Republican party presidential nominee Donald Trump’s running mate, Mike Pence, on Sunday, backtracked on the most popular element of their immigration policy.
According to The NewYork Post, Pence said that Trump would not use a "deportation force" to implement mass roundups of some 11 million illegal immigrants in the United States.
He also termed Trump’s “deportation force” as “a mechanism, not a policy.” According to The NewYork Times, he also backed away from Trump’s opposition to automatic citizenship for children born in the US to illegal immigrants.
He was appearing on CNN’s State of the Union and promised that Trump would soon come out with a detailed immigration plan in the next two weeks.
CNN’s Jake Tapper kept pressing Pence on the issue of deportation force. However, Pence only said, “There will be no path to legalisation, no path to citizenship. People who want to gain legal status – you heard Donald Trump say again and again – will have to leave this country.”
Pence added, "You couldn't have a more clear choice between Donald Trump and me, who will end illegal immigration in this country, and Hillary Clinton."
In recent days, Trump has reflected a “softening” on the issue and then reversed himself after fierce criticism from conservatives.
Trump's confused stance
Trump said during a Fox News townhall on “Hannity” that he is open to “softening” his stance on 11 million illegal people.
However, just days later, he argued on CNN that his position against undocumented immigrants is hardening.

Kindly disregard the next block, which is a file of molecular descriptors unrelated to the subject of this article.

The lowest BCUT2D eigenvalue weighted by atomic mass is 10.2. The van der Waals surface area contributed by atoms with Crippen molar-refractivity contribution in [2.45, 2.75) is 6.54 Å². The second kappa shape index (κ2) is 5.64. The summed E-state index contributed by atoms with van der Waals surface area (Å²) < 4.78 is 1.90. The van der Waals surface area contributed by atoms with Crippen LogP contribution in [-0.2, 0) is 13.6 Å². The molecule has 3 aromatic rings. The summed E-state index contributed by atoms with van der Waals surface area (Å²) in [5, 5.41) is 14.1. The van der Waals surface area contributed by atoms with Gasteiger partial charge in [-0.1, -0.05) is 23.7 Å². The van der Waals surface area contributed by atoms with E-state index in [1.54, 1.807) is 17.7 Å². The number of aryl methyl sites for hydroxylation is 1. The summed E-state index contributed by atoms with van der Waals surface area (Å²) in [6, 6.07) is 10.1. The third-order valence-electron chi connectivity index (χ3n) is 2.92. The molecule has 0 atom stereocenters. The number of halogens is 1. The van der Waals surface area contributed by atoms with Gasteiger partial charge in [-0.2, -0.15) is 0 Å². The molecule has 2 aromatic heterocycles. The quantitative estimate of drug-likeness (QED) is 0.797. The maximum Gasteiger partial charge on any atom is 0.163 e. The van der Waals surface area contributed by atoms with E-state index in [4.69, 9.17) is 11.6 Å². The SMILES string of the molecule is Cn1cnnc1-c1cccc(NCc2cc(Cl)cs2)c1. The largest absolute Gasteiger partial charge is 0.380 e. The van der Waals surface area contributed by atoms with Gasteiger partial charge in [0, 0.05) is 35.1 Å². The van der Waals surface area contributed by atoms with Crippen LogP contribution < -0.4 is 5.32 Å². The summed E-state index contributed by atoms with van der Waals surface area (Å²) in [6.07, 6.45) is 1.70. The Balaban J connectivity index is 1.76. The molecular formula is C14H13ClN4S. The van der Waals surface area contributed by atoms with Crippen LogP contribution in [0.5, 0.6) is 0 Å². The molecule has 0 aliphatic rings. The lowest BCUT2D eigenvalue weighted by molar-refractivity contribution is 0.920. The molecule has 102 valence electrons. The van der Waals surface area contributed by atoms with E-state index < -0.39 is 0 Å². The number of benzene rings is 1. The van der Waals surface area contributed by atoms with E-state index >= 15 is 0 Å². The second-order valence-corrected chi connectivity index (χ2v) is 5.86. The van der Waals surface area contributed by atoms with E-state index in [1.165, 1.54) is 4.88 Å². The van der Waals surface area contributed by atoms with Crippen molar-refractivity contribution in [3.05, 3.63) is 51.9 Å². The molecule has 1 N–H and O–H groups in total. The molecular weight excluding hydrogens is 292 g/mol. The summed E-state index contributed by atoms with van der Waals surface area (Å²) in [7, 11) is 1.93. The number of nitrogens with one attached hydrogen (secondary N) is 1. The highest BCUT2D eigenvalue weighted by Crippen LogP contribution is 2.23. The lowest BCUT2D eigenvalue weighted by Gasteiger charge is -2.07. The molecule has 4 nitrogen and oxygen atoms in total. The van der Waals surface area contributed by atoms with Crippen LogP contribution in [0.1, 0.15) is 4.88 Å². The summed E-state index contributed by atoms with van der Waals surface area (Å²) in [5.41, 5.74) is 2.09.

Campaign manager Kellyanne Conway claimed that Trump has rarely mentioned his proposed deportation force and suggested he would consider backing away from the plan while talking to Fox News Sunday host Chris Wallace, reported The Business Insider.
Similarly, On CBS's "Face the Nation", Conway said that Trump isn't focused on a deportation force but would improve agencies like Immigration and Customs Enforcement to enforce existing immigration laws.
However, Pence maintained that "Nothing has changed about Donald Trump's position on dealing with immigration."
Trump reiterated his stand on Monday on "Fox and Friends" and said that he was not making a U-turn on his deportation stand. "I am not flip-flopping," he said.
"We want to come up with a really fair, but firm answer. It has to be very firm. But we want something fair, " he added, according to Daily News.
Trump's initial stand
According to a CNN report, Trump had said that he would build a deportation force to deal with the 11 million illegal immigrants in the US.
"You're going to have a deportation force, and you're going to do it humanely," he had said. In his immigration proposal, he had also included a call to triple the number of immigrations and customs enforcement agents. He had also proposed ending birthright citizenship, which is included in the fourteenth amendment of the Constitution and grants automatic citizenship to anyone born in the US.
According to The Atlantic, he claimed that the force would send the immigrants "back to where they came from."
"You have millions of people who are waiting in line to come into this country, and they are waiting to come in legally," he had added.